Blown call from Jerry Meals, bad baseball doom Red Sox in loss

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Make no mistake: the Red Sox played some pretty terrible baseball in losing 2-1 to the Rays on Monday. Still, a blown call at home plate in the bottom of the eighth cost them the tying run and, for that, Jerry Meals was to blame.

Here’s the video:

Meals admitted after the game that he made the wrong call. Which is good. Personally, I have less of a problem with the call itself than his positioning to make the call. Everything happens so fast that bad calls are going to happen. It’s giving oneself the best chance to make the right call that’s important. Meals had all day to set up, knowing that the play at the plate was forthcoming. Yet he still put himself at the worst possible angle to judge the play. It’s ridiculous that home-plate umpires still retreat behind the catcher to make the call at the plate. The percentage of missed calls at home plate is maybe the single biggest reason expanded instant replay is needed.

But let’s not make this all about Meals. Let’s also spent some time on all of the stupid things the Red Sox did in the final two innings:

– After Ryan Lavarnway’s one-out double in the frame, the Red Sox sent in Daniel Nava to pinch-run, even though they still had Jose Iglesias on the bench. Not only is Nava just not that fast, but the move robbed them of one of their two quality pinch-hitting options.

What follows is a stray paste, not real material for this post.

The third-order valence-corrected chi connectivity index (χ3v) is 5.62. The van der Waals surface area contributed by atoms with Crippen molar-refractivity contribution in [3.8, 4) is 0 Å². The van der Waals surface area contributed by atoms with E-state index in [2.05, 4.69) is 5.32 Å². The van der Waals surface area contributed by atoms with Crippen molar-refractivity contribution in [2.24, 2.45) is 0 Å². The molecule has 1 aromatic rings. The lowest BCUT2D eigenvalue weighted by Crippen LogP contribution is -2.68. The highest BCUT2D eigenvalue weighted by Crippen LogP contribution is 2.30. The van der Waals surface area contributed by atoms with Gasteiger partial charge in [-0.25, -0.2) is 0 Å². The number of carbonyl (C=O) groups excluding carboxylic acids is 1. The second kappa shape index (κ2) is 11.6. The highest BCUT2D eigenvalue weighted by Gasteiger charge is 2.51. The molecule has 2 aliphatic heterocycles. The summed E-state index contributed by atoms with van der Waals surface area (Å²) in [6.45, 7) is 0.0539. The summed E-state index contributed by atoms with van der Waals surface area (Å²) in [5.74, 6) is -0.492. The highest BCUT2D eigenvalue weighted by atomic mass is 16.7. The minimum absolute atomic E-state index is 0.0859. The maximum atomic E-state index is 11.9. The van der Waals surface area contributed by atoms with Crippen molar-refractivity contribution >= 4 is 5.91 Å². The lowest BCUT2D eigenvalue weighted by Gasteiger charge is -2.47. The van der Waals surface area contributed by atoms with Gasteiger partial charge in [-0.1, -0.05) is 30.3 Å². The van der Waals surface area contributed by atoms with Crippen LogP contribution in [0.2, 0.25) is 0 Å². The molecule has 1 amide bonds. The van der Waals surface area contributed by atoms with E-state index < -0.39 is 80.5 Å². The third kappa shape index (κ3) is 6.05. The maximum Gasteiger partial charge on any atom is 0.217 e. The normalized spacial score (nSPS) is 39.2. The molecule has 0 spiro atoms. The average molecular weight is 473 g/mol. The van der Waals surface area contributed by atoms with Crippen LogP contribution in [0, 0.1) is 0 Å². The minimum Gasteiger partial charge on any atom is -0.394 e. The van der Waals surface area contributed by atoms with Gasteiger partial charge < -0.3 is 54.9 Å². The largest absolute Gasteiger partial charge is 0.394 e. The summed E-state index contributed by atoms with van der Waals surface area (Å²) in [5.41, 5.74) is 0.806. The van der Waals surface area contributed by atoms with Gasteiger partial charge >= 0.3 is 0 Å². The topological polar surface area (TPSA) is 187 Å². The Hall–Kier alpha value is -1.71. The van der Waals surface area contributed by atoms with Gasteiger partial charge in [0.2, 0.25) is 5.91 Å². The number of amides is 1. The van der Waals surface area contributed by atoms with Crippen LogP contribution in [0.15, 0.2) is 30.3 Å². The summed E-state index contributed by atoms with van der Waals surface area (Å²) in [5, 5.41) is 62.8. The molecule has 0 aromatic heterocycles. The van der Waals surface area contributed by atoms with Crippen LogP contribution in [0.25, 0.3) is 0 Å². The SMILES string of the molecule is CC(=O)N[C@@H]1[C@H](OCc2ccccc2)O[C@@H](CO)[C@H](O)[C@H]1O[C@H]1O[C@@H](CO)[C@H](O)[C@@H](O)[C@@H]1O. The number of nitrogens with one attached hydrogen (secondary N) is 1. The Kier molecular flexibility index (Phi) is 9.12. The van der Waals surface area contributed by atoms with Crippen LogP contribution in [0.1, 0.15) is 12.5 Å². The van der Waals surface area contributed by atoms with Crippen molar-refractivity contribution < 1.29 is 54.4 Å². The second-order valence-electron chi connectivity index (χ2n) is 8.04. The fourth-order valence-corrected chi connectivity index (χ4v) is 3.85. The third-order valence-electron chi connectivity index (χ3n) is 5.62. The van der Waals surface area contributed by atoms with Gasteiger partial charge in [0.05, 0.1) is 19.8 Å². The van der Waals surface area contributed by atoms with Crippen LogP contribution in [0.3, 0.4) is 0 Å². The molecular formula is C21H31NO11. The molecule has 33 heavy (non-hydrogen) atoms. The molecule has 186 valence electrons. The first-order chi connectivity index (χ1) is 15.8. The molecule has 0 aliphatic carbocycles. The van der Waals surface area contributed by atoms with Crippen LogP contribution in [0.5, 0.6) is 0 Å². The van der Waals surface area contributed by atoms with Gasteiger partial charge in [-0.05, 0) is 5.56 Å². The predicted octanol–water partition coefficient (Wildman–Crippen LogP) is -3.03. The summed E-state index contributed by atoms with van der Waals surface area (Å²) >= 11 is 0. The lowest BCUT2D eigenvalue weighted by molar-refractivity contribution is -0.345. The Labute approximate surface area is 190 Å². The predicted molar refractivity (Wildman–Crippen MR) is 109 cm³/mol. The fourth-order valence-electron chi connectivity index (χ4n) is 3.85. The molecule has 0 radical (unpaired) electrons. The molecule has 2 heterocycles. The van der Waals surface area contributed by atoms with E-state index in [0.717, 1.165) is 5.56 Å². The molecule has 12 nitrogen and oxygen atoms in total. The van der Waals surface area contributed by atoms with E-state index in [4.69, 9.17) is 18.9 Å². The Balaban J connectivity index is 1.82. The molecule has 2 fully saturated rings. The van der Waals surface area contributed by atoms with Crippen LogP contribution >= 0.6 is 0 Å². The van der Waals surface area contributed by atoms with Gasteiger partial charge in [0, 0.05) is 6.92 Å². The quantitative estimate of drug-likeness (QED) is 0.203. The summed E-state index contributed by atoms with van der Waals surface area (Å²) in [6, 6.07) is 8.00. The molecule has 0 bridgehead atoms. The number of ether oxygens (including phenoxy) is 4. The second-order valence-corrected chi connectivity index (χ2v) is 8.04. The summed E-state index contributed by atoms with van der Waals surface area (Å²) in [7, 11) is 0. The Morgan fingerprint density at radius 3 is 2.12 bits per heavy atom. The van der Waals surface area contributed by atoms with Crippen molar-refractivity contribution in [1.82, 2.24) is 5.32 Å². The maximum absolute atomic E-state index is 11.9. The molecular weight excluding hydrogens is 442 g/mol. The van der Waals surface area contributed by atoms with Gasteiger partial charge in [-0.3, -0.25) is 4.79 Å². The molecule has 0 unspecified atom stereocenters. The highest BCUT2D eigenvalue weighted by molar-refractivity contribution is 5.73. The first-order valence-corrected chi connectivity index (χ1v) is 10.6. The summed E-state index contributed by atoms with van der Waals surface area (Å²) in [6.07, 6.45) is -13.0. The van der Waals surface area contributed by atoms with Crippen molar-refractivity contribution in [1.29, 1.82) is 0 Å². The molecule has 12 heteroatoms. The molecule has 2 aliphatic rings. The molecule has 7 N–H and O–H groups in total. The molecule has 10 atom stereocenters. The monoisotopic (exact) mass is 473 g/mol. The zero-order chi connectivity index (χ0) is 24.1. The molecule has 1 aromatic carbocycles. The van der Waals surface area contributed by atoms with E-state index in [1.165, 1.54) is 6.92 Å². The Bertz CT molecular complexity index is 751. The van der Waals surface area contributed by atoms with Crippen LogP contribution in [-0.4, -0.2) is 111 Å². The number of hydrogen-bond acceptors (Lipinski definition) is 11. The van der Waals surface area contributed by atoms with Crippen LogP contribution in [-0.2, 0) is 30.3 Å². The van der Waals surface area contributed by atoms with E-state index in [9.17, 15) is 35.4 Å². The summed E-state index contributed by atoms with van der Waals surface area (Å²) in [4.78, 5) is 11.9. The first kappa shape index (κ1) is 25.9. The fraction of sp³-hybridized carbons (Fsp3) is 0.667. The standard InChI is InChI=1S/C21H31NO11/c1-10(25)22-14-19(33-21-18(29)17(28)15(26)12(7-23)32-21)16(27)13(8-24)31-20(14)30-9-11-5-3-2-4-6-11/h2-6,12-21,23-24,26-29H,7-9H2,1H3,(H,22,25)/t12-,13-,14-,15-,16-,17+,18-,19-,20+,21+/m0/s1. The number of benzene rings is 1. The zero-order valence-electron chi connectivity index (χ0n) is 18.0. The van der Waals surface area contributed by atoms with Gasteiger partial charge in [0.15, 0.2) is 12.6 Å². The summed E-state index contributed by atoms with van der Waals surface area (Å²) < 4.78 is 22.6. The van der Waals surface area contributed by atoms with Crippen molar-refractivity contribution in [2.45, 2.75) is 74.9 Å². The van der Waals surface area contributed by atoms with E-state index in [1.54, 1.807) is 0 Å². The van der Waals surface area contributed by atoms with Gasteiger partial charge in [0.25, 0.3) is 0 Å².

– Stephen Drew followed with a double over Wil Myers’ head in right. Nava did a terrible job reading it and only advanced to third on the play. Inexcusable.

– That brought Brandon Snyder to the plate against Joel Peralta. Snyder was 6-for-45 with no extra-base hits and 18 strikeouts lifetime against right-handers, so pinch-hitting for him was an obvious, obvious call. Except Snyder had homered earlier off lefty David Price. Apparently, that warranted him another opportunity in John Farrell’s book. Besides, Farrell had already burnt one of his pinch-hitting options in Nava. It would have been Mike Carp hitting for him. Snyder was the player who hit the fly to left on which Nava was thrown out at the plate.

– In the ninth, Jacoby Ellsbury led off with a single. The same Jacoby Ellsbury who happened to be leading the majors with 38 steals in 41 attempts. Regardless, the Red Sox had Shane Victorino try to bunt against Fernando Rodney anyway. It didn’t work, and Victorino ended up softly lining out on an 0-2 pitch after fouling off his bunt attempts. With Dustin Pedroia up, Ellsbury easily took second for his 39th steal.